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Do-It-Yourself Mouse Control


Part 2: Chemical Mouse Control (Poisoning)

Disadvantages of Using Rodenticides

Controlling mice with rodenticides is usually unnecessary and has a number of disadvantages.

Poison baits designed to kill mice are often toxic in varying degrees to humans and other animals, if those baits are ingested (although the amount of rodenticide needed to kill a larger animal is usually many times more than than needed to kill a mouse because the toxic effects of most rodenticides are dose-dependent depending upon the animal's weight). Nonetheless, many domestic pets and other non-target animals, and some humans, are accidentally poisoned by rodenticides every year.

Some (not all) rodenticides also exhibit secondary toxicity. The way this works is that if a mouse eats a poison that is secondarily toxic, then the mouse itself becomes toxic. If another animal (like a dog or cat) eats the mouse or its carcass, that animal can be poisoned by the rodenticide in the rat's body.

Aside from the toxic risks associated with rodenticides, there is also the risk of poisoned mice dying inside wall voids or other inaccessible structural elements of a building. This can happen even when the poison is set outside the building, as it may take as long as a week for mice to die after eating some poison baits.

So whenever possible, try non-chemical mouse control methods first, and use poisons only when necessary.

Proper Selection and Use of Rodenticides

When the use of rodenticide baits for mice is necessary, parrafinized anticoagulant baits like Just One Bite Rodenticide, which contains the active ingredient bromadialone, are recommended. Bromadialone is the same active ingredient used in many professional rat and mouse control products.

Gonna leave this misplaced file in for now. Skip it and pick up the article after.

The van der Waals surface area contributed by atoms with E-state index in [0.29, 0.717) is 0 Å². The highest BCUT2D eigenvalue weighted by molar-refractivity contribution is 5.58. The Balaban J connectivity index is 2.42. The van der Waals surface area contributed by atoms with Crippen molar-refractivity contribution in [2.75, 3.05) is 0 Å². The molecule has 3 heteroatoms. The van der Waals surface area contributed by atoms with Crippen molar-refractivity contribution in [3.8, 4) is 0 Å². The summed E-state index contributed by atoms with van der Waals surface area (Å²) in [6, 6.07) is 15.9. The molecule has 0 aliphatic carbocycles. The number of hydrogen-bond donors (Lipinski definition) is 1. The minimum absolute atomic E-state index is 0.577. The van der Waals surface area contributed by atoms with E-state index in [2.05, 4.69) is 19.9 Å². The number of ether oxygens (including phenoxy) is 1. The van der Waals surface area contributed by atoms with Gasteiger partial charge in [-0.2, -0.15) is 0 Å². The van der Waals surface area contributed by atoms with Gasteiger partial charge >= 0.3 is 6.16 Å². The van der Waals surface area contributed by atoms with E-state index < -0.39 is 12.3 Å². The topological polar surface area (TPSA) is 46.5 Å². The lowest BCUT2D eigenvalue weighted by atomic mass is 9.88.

Paraffinized baits (and rodenticides in general) should be used inside tamper-resistant bait stations. The use of bait stations not only helps protect children and non-target animals from accidental ingestion, but also helps keep the bait fresh and clean. In addition, mice are naturally inquisitive and will be attracted to the opening. Once inside the station, mice feel more secure and are more likely to feed freely, making the bait station more effective than simply using exposed bait in trays.

The placement of bait stations is not that different from the placement of traps. The stations should be placed along mouse runways with the open ends in the mice's paths. They should be secured to a surface with screws, nails, glue, or heavy-duty double-sided tape. Care should be taken not to place rodenticide stations in areas in which mice may track rodenticide particles onto food, food handling surfaces, or other sensitive areas. As with any pesticide, always read, understand, and follow the label instructions.

But remember: poisoning should be looked upon as only a small part of an overall mouse control program. Sanitation, harborage reduction, and exclusion are the real keys to long-lasting protection against rodents.